Exercise Benefits and Barriers: The Perceptions of People Receiving Hemodialysis

Exercise Benefits and Barriers: The Perceptions of People Receiving Hemodialysis

Identification: nnj_ma_18A4
Issue: March-April 2018
Volume: Vol. 45, No. 2
Credits (Post Test and/or Evaluation Required)
Available until 04/30/2020
  • 1.30 - CH


Contact hours available until 4/30/2020.

Requirements for Successful Completion:
Complete the learning activity in its entirety and complete the online CNE evaluation.

Nephrology Nursing Journal Editorial Board Statements of Disclosure:
In accordance with ANCC governing rules Nephrology Nursing Journal Editorial Board statements of disclosure are published with each CNE offering. The statements of disclosure for this offering are published below.

Dr. Paul N. Bennett disclosed that he is a salaried employee of Satellite Healthcare, Inc., San Jose, CA.

Paula Dutka, MSN, RN, CNN, disclosed that she is a coordinator of Clinical Trials for the following sponsors: Amgen, Rockwell Medical, Keryx Biopharmaceuticals, Akebia Therapeutics, and Dynavax Technologies.

Norma J. Gomez, MBA, MSN, CNNe, disclosed that she is a member of the ZS Pharma Advisory Council.

Tamara M. Kear, PhD, RN, CNS, CNN, disclosed that she is a member of the ANNA Board of Directors, serves on the Scientific Advisory Board for Kibow Biotech, Inc., and is employed by Fresenius Kidney Care as an acute hemodialysis RN.

All other members of the Editorial Board had no actual or potential conflict of interest in relation to this continuing nursing education activity.

This article was reviewed and formatted for contact hour credit by Beth Ulrich, EdD, RN, FACHE, FAAN, Nephrology Nursing Journal Editor, and Sally Russell, MN, CMSRN, CPP, ANNA Education Director.

Commercial Support and Sponsorship:
No commercial support or sponsorship declared.

Accreditation Statement:
American Nephrology Nurses Association – Provider is accredited with distinction as a provider of continuing nursing education by the American Nurses Credentialing Center’s Commission on Accreditation.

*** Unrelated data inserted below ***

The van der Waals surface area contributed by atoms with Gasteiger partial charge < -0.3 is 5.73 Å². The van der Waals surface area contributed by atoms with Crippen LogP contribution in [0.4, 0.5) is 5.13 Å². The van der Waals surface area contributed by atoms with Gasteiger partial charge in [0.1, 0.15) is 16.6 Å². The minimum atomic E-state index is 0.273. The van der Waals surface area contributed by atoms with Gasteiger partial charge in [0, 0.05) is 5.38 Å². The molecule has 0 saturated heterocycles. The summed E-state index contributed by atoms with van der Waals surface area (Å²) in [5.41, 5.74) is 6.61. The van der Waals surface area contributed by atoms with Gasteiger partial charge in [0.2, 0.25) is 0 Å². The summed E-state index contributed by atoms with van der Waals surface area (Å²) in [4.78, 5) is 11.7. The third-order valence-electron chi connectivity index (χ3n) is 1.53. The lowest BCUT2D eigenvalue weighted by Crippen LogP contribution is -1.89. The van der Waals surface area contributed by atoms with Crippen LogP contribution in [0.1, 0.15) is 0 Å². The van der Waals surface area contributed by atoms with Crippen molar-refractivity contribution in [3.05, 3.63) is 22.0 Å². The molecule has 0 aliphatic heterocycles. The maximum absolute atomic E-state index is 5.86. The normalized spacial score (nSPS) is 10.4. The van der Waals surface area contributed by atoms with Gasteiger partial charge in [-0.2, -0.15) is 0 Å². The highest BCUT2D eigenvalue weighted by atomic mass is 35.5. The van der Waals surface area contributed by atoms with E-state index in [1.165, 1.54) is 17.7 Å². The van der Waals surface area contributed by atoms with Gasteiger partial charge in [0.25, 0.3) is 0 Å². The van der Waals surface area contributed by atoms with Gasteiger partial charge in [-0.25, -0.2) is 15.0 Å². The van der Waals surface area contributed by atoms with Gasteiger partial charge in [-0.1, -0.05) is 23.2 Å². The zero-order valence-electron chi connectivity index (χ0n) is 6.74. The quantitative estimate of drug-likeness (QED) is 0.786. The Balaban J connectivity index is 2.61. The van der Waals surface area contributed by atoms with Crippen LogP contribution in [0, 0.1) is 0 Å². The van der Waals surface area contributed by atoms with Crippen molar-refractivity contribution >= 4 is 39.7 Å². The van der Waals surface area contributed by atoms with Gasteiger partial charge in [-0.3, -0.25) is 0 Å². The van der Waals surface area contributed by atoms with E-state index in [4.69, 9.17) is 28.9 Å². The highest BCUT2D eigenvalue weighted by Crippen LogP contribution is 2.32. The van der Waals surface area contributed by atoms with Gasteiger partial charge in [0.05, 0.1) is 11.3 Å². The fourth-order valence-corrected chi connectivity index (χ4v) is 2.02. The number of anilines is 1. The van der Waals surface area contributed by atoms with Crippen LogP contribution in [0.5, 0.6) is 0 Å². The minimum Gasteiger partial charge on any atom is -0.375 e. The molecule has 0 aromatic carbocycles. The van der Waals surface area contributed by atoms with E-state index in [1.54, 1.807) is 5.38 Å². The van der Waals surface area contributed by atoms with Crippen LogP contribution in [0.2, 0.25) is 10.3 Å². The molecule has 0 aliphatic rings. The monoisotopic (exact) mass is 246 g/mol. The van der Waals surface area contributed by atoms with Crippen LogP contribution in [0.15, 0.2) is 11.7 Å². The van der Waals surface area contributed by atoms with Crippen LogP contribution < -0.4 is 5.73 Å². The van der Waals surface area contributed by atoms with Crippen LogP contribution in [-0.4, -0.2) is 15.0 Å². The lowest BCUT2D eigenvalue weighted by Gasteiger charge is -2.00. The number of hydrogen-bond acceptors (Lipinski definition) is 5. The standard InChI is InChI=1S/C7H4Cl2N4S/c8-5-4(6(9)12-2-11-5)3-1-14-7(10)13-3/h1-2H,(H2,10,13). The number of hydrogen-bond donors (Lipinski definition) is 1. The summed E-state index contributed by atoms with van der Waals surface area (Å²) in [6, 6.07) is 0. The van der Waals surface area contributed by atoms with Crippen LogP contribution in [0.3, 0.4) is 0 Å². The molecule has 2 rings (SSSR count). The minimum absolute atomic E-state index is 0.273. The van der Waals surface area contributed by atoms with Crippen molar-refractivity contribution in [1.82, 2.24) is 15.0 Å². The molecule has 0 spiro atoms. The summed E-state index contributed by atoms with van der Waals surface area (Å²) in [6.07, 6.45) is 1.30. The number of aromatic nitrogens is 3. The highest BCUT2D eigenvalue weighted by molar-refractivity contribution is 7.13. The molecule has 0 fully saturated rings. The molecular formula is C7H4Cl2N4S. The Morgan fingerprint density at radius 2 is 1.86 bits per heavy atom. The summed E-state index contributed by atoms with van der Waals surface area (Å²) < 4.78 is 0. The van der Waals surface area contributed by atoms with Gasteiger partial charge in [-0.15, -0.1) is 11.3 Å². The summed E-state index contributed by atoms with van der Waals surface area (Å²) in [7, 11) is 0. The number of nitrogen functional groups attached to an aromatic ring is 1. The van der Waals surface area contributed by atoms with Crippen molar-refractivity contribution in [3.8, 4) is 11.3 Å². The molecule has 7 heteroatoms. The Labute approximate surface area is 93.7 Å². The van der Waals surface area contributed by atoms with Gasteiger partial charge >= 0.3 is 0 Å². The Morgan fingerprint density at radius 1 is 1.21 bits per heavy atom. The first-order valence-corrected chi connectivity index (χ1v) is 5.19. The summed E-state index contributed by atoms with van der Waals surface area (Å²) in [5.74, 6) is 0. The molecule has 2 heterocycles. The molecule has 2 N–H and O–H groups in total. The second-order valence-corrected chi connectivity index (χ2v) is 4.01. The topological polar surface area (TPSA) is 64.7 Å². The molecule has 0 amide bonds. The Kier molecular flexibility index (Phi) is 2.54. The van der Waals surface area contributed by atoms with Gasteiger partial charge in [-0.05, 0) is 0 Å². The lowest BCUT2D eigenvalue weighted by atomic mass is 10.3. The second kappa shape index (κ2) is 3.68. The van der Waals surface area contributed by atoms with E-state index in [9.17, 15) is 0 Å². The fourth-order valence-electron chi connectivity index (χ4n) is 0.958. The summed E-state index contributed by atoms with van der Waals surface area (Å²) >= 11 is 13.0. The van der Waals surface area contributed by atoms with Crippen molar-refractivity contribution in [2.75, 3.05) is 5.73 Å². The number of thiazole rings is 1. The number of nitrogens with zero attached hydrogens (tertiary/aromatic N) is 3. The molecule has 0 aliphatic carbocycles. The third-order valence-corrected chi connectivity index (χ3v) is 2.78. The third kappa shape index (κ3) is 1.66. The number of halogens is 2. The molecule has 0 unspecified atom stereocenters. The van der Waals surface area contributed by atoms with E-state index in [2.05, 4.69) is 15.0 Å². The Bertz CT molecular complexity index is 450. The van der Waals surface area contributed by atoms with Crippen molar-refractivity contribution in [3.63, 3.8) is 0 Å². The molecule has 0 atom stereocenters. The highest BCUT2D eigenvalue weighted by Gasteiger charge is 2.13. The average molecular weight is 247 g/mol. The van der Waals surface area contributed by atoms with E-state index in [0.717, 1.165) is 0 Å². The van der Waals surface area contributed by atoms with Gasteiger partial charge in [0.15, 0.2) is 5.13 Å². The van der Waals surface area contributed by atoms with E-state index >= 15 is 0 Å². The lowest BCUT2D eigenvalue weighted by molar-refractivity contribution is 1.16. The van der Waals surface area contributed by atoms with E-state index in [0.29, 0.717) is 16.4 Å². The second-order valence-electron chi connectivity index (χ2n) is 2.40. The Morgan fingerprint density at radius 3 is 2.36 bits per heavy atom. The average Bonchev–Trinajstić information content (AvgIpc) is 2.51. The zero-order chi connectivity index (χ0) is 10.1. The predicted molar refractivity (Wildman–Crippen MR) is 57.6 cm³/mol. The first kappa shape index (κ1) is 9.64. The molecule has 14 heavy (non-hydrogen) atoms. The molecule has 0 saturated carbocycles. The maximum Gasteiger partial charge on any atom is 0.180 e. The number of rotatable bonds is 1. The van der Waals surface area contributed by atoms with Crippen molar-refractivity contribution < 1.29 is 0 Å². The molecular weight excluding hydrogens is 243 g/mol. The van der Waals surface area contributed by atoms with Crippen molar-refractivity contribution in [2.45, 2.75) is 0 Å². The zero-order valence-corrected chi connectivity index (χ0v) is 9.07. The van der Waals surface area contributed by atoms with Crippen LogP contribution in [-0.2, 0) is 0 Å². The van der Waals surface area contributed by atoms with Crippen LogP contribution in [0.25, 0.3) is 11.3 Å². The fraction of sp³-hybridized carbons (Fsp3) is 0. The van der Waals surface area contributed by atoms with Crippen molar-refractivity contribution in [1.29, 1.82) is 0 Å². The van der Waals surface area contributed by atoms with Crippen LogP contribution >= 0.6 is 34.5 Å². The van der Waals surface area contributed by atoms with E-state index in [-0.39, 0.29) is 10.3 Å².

ANNA is a provider approved by the California Board of Registered Nursing, provider number CEP 00910.

This CNE article meets the Nephrology Nursing Certification Commission’s (NNCC’s) continuing nursing education requirements for certification and recertification.

Learning Engagement Activity:
For more information on this topic, view the session “Exercise and Dialysis: What Can Busy Nephrology Nurses Do?” presented by Paul N. Bennett in the ANNA Online Library - Click Here! (Additional costs may be associated)

Learning Outcome:
After completing this learning activity, the learner will be able to discuss positive effects of exercise in patients receiving hemodialysis.


Credits Available

Expired On: Apr 30, 2020

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Heideline Lim
4/2/19 11:14 am

not relevant to practice. Comments given in the CE evaluation.

Camille Tate
4/6/19 11:28 am

Was very interesting. At this time I work in the acute setting, but maybe when go back to chronic can incorporate into my practice. Thank you for your article.

Lucy Cooper
4/6/19 1:55 pm

I'm happy to see more research in the benefits and also the potential barriers our dialysis patients face with exercise. We all have realized that exercise programs benefit all. It'll be nice to see research for exercise awareness to include safety for this population. Did I mention that research articles are my favorite way to learn? Thank you

Hyunsook Seo
4/6/19 11:59 pm


Manresa Mascardo Smith
4/8/19 9:00 am

Very informative!

Tatiana Plekhanova
4/8/19 3:43 pm

Very important information. Thank you.

Tiesha Ward
4/23/19 12:06 am

I work in the acute dialysis setting and this in not relevant to my practice but is very informative.

Donna Abline
4/25/19 3:38 pm

I am aware of how vital exercise is for our patients. In our dialysis waiting room, we had a Zumba instructor come to our clinic to demonstrate exercise our patients can perform while waiting for their treatment time. It was awesome! Patients in wheelchairs, who used walkers and ambulatory patients all were able to participate.

Sheila Guldner
4/28/19 8:19 am

Benefits and barriers are similar to the general population. Our patients have the additional barrier of not having the energy and complex comorbidities. Would like to see exercise as part of routine staff and patient education and actually implemented during treatments.

Marlina Roberson
4/29/19 12:02 pm

While I feel exercise is very important to our patients, intradialytic exercise poses many problems not to mention increased BP and HR while on treatment as well as potential needle dislodgement etc,... In my opinion, exercise should be on non dialysis days at home. It is certainly beneficial yet I realize there are many barriers at home for supporting a program. Nurses at the dialysis center are busy dialyzing patients and starting an exercise program during that time would require more staff which is mostly not in the budget.